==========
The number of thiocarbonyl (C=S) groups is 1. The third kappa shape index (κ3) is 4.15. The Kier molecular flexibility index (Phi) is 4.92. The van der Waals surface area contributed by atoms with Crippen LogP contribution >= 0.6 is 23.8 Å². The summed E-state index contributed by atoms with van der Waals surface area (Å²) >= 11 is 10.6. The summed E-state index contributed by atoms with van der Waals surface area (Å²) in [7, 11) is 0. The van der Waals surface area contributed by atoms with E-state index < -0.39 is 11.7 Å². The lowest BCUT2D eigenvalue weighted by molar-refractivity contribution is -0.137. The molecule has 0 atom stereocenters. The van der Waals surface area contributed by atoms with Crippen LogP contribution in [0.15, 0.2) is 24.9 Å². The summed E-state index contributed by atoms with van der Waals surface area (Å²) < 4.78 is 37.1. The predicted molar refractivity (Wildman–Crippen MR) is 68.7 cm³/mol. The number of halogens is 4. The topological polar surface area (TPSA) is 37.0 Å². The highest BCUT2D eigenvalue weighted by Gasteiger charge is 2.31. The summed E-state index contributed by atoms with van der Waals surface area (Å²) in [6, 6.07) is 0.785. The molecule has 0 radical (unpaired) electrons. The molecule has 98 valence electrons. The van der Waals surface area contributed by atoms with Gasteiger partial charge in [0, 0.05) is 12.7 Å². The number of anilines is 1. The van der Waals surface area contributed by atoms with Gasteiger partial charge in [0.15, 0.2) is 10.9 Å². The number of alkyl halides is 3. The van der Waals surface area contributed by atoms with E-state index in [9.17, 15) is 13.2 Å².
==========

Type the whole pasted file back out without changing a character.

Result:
The number of thiocarbonyl (C=S) groups is 1. The third kappa shape index (κ3) is 4.15. The Kier molecular flexibility index (Phi) is 4.92. The van der Waals surface area contributed by atoms with Crippen LogP contribution >= 0.6 is 23.8 Å². The summed E-state index contributed by atoms with van der Waals surface area (Å²) >= 11 is 10.6. The summed E-state index contributed by atoms with van der Waals surface area (Å²) in [7, 11) is 0. The van der Waals surface area contributed by atoms with E-state index < -0.39 is 11.7 Å². The lowest BCUT2D eigenvalue weighted by molar-refractivity contribution is -0.137. The molecule has 0 atom stereocenters. The van der Waals surface area contributed by atoms with Crippen LogP contribution in [0.15, 0.2) is 24.9 Å². The summed E-state index contributed by atoms with van der Waals surface area (Å²) < 4.78 is 37.1. The predicted molar refractivity (Wildman–Crippen MR) is 68.7 cm³/mol. The number of halogens is 4. The topological polar surface area (TPSA) is 37.0 Å². The highest BCUT2D eigenvalue weighted by Gasteiger charge is 2.31. The summed E-state index contributed by atoms with van der Waals surface area (Å²) in [6, 6.07) is 0.785. The molecule has 0 radical (unpaired) electrons. The molecule has 98 valence electrons. The van der Waals surface area contributed by atoms with Gasteiger partial charge in [0, 0.05) is 12.7 Å². The number of anilines is 1. The van der Waals surface area contributed by atoms with Gasteiger partial charge in [0.15, 0.2) is 10.9 Å². The number of alkyl halides is 3. The van der Waals surface area contributed by atoms with E-state index in [9.17, 15) is 13.2 Å².